How are you doing?
Amazing! Great! I feel the best I have ever felt!
That is usually my response when people ask me how I am feeling/doing.
I still find it difficult at times to wrap my mind around this diagnosis. Other than the treatments, and all the dietary changes I have made, I don’t feel like I have cancer. To be honest, I find it to be one of the most frustrating, and confusing experiences I have ever endured. I just want it all to end. I want the nightmare to be over.
Many of you have been asking what happens next? Well, the plan is to increase the Vitamin C therapy I receive from 50 grams per day up to 100 grams. We have seen great success with these treatments, and we hope to have more success because of the increase in volume. I will also continue to have my lymphatic detox treatments on a regular basis until the doctor feels I am in a better position. The key is to keep my body as healthy as possible. Having a healthy, and strong immune system is critical for me in the fight against this horrible disease. Along with all the weekly treatments, I hope to have an MRI done as soon as possible so we can see how things are doing.
Please continue to pray for us. We need it!
We need wisdom right now to know what to do. The ongoing costs of treatment is quite expensive, and with the IV treatments increasing in the next week, we need a miracle! The cost of my treatments will be approximately $1500.00 per week. To most, we know this seems crazy, but so is poisoning yourself with chemo & radiation – just my honest opinion. We are aware the naturopathic route is a personal choice, but we feel it has been the right choice for us. Jamie and I are working on some projects to help us raise funds of our ongoing expenses, and we hope to share them with you on the blog next week.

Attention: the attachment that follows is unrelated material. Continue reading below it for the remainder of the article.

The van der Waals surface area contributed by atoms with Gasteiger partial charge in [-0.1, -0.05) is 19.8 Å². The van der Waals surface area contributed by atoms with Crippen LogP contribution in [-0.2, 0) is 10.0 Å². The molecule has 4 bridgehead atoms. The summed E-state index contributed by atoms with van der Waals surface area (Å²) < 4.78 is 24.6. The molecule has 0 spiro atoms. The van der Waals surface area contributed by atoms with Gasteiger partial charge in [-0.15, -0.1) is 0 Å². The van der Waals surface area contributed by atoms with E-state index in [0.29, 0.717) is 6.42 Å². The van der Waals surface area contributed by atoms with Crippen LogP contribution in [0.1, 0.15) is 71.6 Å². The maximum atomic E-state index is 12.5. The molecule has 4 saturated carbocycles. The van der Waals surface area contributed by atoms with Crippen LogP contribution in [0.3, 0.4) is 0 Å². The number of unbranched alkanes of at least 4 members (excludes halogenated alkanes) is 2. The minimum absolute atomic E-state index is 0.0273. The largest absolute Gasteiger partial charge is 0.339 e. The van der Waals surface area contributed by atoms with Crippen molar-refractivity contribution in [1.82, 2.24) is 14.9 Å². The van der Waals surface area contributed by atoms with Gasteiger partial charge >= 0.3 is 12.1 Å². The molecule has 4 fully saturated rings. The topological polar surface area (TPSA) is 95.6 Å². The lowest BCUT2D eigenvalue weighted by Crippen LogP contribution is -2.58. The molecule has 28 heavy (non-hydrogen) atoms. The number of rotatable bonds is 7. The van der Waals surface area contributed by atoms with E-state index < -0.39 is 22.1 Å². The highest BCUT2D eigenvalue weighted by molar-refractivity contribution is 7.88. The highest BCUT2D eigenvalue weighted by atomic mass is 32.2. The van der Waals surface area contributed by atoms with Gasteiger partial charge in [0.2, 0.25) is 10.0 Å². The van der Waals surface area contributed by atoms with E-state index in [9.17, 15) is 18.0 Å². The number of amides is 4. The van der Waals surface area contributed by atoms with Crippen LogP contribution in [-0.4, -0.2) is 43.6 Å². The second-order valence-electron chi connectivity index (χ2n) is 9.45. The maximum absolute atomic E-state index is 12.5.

Until then, thanks again for all your love and support during this time. You guys are the best!
We decided we would walk to the hospital this morning. It was a short, brisk walk from our house to the clinic. It’s kind of nice living so close to the hospital in light of our situation. We arrived on the second floor of the cancer wing and proceeded to the front desk. I checked in wand was given a bunch of paperwork to fill out. Jamie and I took our seat in the waiting room and filled out the all the necessary forms. It didn’t take too long to fill everything out, so I returned the forms to the nurse at the desk and took my seat. I was nervous at all. I actually was quite excited to finally get the ball rolling. We waited about 20 minutes and then it was time to meet with the doctor. We were ushered into a small, sterile room. We waited a few more minutes before the door opened and a young lady walked through the door. She introduced herself as Denise and that she would be collecting a little more background information on me before i was to meet with Dr. Ahmed. After about 15 minutes of answering her questions and taking some time to ask her some questions, it was finally time to meet with the doctor. Dr. Ahmed introduced himself and sat down next to me and spent a few seconds looking over my file. He asked me a bunch of questions and then it was time for him to do a physical. I was too excited about this, but hey, whatever. I got up on the table and followed the doctors instructions. Let’s just say he was thorough. After the physical examination I got dressed again and took my seat. He told me everything looked and sounded good. That was positive! As we sat in there in the examining room, Dr. Ahmed began to inform us about what our next steps would be. The tumor in my colon will be left alone right now because they are concerned about the spots on my liver. We knew that there were spots on my liver and on my lungs but what he told us next was a punch right in the face. He informed us that the spots on my liver are cancer. It is stage 4 liver cancer. Are you kidding me? I just sat there stunned. Jamie too. Dr. Ahmed informed us that the best course of action will be chemotherapy. We listened to what he had to say and left the room speechless. Our heads were spinning. What were we going to do? Before we left the office we asked about the success rates of chemo and the mortality rates. He could give us a definitive answer as he is not a specialist in this area but he did say that the mortality rate in the past with this type of cancer is 5 years. Now we respect what the doctors have to say and we will do what they suggest to do, but we continue to hold onto our anchor.